“Where’s the beef?” some Romans asked, cooked medium rare with wine in a flask…. You all know about Peter’s vision – God gave menu options, not confusion……………… So don’t deny me the right to indulge. What I do in private I needn’t divulge.
What an attitude! We’re probably all guilty of using lawful things in selfish ways. It’s good to stop and evaluate what is of most value to us: is it the exercise of freedom to choose what we prefer, or to consider others better than ourselves in order to be a blessing to God and our fellowman.
Our goal need not be that everyone comes to complete agreement on everything. New believers and mature Christians won’t have the same perspective, though both are under the same Lord. What a person believes is sin is to be according to scripture, and not be subjective opinions. Do strong Christian show their maturity by what their freedoms allow or by their humility to give deference to the weak so as not to cause offense?
What if we were known for being mutually edifying rather than mutually judgmental? If you’ve been personally edified by another believer this month perhaps you can share it in a comment at the end of this blog. If you haven’t been encouraged or admonished, is our church body life in need of revival?
Self — deny it; take up your cross and follow Jesus. This will bring righteousness, peace, and joy.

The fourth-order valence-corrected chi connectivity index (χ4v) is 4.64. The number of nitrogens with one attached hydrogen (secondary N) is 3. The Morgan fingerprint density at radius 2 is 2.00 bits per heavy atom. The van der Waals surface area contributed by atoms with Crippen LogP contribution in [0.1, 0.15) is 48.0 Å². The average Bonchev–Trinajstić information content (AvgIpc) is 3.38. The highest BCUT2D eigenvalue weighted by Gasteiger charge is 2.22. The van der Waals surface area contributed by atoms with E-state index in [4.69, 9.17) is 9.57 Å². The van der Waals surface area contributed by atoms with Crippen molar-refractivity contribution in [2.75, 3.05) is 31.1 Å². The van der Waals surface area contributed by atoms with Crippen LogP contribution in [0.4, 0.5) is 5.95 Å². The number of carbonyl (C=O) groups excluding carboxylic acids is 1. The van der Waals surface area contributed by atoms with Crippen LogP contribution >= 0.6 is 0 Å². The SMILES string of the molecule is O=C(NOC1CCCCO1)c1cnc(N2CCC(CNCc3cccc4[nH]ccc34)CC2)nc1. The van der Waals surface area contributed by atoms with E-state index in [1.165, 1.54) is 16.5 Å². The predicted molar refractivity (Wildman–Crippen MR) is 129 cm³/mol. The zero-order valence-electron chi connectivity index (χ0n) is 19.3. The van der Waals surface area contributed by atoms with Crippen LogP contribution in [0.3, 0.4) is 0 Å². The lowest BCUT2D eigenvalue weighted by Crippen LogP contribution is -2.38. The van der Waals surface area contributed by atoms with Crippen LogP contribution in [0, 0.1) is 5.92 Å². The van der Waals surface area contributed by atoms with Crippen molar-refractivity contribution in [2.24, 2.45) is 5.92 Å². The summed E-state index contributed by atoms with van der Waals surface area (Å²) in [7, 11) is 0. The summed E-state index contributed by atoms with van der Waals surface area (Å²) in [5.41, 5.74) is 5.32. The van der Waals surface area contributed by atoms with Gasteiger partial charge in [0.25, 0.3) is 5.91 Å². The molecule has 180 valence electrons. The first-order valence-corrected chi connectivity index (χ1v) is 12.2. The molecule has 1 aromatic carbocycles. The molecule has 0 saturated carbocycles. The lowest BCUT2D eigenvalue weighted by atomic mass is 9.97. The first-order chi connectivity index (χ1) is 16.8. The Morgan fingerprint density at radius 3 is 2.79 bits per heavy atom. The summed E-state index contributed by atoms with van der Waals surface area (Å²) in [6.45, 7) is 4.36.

When we focus on our rights and liberties we are not seeing the needs of others. Paul exhorts believers to put the spiritual needs of others ahead of their own freedoms. It’s easy to demand our own preferences; it is hard to give ourselves to other people’s spiritual growth.
We could argue all day long about any number of cultural issues without reaching unity.
The purpose of the church is to make disciples. Making disciples isn’t about creating cultural clones of ourselves. Making disciples is helping people know Jesus more and more. As people grow in their relationship with Jesus, the Spirit helps them to make better and more mature judgements about secondary matters. The Spirit of God unifies. Are we willing to make concessions to reach that goal?